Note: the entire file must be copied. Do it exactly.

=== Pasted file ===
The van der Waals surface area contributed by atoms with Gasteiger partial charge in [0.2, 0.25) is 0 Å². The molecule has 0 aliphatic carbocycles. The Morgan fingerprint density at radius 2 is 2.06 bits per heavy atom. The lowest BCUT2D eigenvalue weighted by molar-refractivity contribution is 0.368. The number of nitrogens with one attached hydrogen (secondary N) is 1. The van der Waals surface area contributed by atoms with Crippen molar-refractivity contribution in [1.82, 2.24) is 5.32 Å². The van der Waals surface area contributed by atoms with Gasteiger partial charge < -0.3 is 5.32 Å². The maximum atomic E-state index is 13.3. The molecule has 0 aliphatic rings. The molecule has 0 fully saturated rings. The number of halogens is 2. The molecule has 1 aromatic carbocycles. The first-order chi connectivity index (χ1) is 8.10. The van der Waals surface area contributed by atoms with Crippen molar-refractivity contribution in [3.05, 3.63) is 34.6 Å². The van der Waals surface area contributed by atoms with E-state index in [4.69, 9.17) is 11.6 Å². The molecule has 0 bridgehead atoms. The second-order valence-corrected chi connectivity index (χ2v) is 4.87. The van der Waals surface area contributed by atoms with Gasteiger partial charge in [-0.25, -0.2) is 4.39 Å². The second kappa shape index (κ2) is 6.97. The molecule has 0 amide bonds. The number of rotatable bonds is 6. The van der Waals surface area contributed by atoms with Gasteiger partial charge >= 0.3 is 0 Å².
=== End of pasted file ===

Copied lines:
The van der Waals surface area contributed by atoms with Gasteiger partial charge in [0.2, 0.25) is 0 Å². The molecule has 0 aliphatic carbocycles. The Morgan fingerprint density at radius 2 is 2.06 bits per heavy atom. The lowest BCUT2D eigenvalue weighted by molar-refractivity contribution is 0.368. The number of nitrogens with one attached hydrogen (secondary N) is 1. The van der Waals surface area contributed by atoms with Crippen molar-refractivity contribution in [1.82, 2.24) is 5.32 Å². The van der Waals surface area contributed by atoms with Gasteiger partial charge < -0.3 is 5.32 Å². The maximum atomic E-state index is 13.3. The molecule has 0 aliphatic rings. The molecule has 0 fully saturated rings. The number of halogens is 2. The molecule has 1 aromatic carbocycles. The first-order chi connectivity index (χ1) is 8.10. The van der Waals surface area contributed by atoms with Crippen molar-refractivity contribution in [3.05, 3.63) is 34.6 Å². The van der Waals surface area contributed by atoms with E-state index in [4.69, 9.17) is 11.6 Å². The molecule has 0 bridgehead atoms. The second-order valence-corrected chi connectivity index (χ2v) is 4.87. The van der Waals surface area contributed by atoms with Gasteiger partial charge in [-0.25, -0.2) is 4.39 Å². The second kappa shape index (κ2) is 6.97. The molecule has 0 amide bonds. The number of rotatable bonds is 6. The van der Waals surface area contributed by atoms with Gasteiger partial charge >= 0.3 is 0 Å².